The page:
Eclipse Collections: A Community Story

Eclipse Collections has optimized List, Set and Map implementations and adds more specialized data structures like Bag, Multimap, BiMap. Since, most of the Eclipse Collections implementations extend the respective JDK collections interfaces, we ensure users can have inter-op with the JDK. The library also provides a rich suite of primitive Lists, Sets, Bags, Stacks and Maps for all 8 primitives. Eclipse Collections provides lazy and eager execution patterns, it provides Mutable, Unmodifiable and Immutable collection types. Eclipse Collections has 80+ iteration patterns/API on the collections itself. With so many rich features and ability to co-exist with the JDK, Eclipse Collections enhances the Java developers’ experience.

Eclipse Collections is a part of the Quality Outreach program and we run regression builds for Java 8, 9, 10 and 11-EA. The library helps identify bugs and regression breaks in the JDK and IDEs like IntelliJ Idea and Eclipse.

Recently, we discovered that the community is helping us by adding Jackson serialization support.

Last year, we made the decision to participate in the Eclipse Release train. Thanks to the extensive support from the developer community, the library is integrated in the Eclipse Photon release!

As of writing of this blog, we have 12 open Pull Requests and 65 open issues. The Eclipse Collections website is available in 6 languages. These issues help us understand the requirements and the features which developers and users of the library care about. So far we have 37 contributors to the project. We have a project team comprised of 5 committers. In order to help first time contributors choose a contribution, we add a “good first issue” label.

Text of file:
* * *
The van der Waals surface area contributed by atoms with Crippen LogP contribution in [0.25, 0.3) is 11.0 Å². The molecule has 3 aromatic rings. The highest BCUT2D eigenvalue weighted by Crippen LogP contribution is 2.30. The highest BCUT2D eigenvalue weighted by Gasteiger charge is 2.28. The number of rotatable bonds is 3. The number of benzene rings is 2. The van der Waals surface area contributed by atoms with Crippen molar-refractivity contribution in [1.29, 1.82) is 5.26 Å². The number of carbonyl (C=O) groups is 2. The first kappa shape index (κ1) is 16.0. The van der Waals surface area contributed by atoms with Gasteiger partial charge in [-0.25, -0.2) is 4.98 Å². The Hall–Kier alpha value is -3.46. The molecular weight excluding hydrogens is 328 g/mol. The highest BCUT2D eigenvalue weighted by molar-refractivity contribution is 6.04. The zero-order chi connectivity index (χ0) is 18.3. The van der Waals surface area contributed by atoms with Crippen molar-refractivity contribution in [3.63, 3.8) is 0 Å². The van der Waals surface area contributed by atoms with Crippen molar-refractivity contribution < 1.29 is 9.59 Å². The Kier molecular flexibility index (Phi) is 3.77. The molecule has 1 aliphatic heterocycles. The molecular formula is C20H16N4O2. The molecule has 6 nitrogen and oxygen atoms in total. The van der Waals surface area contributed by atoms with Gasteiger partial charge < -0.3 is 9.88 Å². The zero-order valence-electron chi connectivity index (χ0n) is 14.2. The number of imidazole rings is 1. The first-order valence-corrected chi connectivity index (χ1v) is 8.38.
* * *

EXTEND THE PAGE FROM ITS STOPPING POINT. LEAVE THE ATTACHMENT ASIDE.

I was voted as a project lead of Eclipse Collections in April ’17. In the past year, the framework has grown by leaps and bounds. I did a UK, Ireland Java User Group tour in November ’17. I am writing this blog from the Bengaluru airport on my way to the fourth stop of my India Java User Group tour. These JUG tours are a part of the project’s outreach initiative. I can’t help but be amazed at the maturity of the Eclipse Collections framework. But there is still a lot of work to be done, we would like to add more symmetry between the primitive and object side, make the framework modularized (similar to the JDK). The future is bright for the framework and you can help me keep it vibrant by adopting, contributing and evangelizing Eclipse Collections.

If you like it, show your support, put a star on our GitHub Repo.


  1. Eclipse Collections Reference Guide.
  2. Eclipse Collections Kata to learn the basic concepts of the framework.
  3. Contribution guidelines to help get started contributing to the framework. If you have any questions, feel free to ask, we will be happy to help.
  4. Eclipse Collections by example blog series.
  5. Refactoring Collections: Making Your Java Streams Leaner, Meaner, and Cleaner: Presentation, Video
  6. Java Evolution of Eclipse Collections: Article, Video

Lead Eclipse Collections:, Java Champion. I enjoy hiking, skiing, reading. All opinions stated by me are my own. Twitter @nikhilnanivade

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